The Court of Appeal has ruled in favour of British Airways in respect of the Airways Pension Scheme Trustees’ (the Trustees) decision to award a discretionary increase which would cost the employer approximately £12 million. For further information about the facts, please see our previous blog.
As a quick reminder, the Trustees of the Airways Pension Scheme (the Scheme) granted themselves a unilateral power to award discretionary increases. This power was introduced by way of amendment and then exercised in November 2013. The High Court previously ruled in favour of the Trustees.
What were the issues?
The two issues to be decided on appeal were:
- whether the Trustees validly exercised their unilateral power of amendment when introducing the discretionary increase power (the Increase Power); and
- whether the Increase Power was validly exercised.
What was the outcome?
British Airways’ argument that the Trustees exercised their power to award discretionary increases focused on whether the Trustees stepped outside of their legitimate role and took it upon themselves to assume the role of “paymaster”. The Court (by majority) accepted British Airways’ argument that the amendment power was never intended to be used to allow the Trustees to unilaterally impose discretionary increases and that the Trustees acted outside of the power of amendment when introducing the Increase Power.
British Airways argued that the purpose of the Trustees’ powers is to deliver the benefits due and not set the benefits in which employees are entitled. The Court agreed with British Airways commenting that the Trustees’ function is to “manage and administer the scheme; not to design it.” The Court further commented that the design of the benefit structure does not fall within the management or the administration of the Scheme.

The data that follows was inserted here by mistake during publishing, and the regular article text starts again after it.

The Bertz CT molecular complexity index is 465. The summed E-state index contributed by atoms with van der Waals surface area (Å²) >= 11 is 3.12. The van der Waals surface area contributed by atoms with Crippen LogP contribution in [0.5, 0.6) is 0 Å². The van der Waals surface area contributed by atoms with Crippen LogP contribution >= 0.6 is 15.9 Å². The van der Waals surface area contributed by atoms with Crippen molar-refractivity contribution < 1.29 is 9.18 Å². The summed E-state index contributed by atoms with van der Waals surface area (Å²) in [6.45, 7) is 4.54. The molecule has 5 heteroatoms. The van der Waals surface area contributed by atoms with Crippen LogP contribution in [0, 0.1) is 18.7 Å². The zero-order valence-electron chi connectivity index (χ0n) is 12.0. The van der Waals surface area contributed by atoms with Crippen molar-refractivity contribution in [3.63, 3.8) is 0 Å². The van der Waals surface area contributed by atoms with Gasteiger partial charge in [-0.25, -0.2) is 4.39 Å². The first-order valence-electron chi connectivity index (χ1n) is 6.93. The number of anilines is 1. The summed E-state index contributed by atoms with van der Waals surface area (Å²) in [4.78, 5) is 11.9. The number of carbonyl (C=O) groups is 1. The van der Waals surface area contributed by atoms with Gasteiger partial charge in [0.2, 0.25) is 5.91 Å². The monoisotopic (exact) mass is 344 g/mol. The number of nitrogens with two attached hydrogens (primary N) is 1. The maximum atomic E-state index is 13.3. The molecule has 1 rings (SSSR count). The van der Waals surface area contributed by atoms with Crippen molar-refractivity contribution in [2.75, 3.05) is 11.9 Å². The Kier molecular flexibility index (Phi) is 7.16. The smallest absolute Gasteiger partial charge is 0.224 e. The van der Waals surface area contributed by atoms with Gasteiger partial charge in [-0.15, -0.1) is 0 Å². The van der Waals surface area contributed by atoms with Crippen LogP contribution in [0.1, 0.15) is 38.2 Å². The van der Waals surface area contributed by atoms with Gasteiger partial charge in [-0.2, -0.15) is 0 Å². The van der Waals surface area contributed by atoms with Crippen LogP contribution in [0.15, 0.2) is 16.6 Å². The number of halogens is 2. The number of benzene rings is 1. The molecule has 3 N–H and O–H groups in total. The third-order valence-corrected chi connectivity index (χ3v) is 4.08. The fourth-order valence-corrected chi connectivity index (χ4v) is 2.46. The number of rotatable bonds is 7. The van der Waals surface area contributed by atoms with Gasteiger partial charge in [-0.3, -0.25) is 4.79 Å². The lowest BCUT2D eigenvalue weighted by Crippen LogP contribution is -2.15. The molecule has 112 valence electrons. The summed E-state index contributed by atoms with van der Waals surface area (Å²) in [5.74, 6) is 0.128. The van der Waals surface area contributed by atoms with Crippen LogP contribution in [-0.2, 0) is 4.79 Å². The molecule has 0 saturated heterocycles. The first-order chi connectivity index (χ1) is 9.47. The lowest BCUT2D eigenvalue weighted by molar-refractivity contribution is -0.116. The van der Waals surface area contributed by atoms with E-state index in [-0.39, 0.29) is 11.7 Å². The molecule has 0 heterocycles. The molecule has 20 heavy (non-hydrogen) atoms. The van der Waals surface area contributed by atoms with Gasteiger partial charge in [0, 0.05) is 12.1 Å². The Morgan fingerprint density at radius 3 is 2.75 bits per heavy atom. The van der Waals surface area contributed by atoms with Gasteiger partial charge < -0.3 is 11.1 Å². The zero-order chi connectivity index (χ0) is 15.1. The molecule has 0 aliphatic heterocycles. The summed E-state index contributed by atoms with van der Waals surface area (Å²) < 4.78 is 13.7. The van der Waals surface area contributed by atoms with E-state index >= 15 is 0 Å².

The Court distinguished the present case from previous cases where similar issues were considered on the basis that in the previous cases, either the schemes in question had surpluses and the trustees were doing no more than managing the assets that had already been entrusted to them or, they involved trustees granting themselves powers to better secure the existing benefits rather than improving benefits. The Court noted that managing and administering the Scheme permits the Trustees to deal with assets which already form part of the scheme or to require additional contributions to be made in order to secure the benefits already promised under the rules. However, this does not mean that trustees can do “whatever they like” providing that their aim is to provide pensions.
The outcome of the ruling not only means that the discretionary increases to members’ benefits will not go ahead, but also that the introduction of the Increase Power was void. This judgment may lead to pension scheme trustees being more cautious when exercising wide ranging discretionary powers especially where the employer is opposed to the use of such powers. Trustees may now be more likely to take the employer’s wishes into consideration for fear of reprisal. After the judgment was handed down, the Trustees successfully applied to the Court for leave to appeal to the Supreme Court.
This blog post was written by paralegal Patricia Bailey. For further information please contact:
Michael Collins, partner, Pensions
T: 0121 234 0236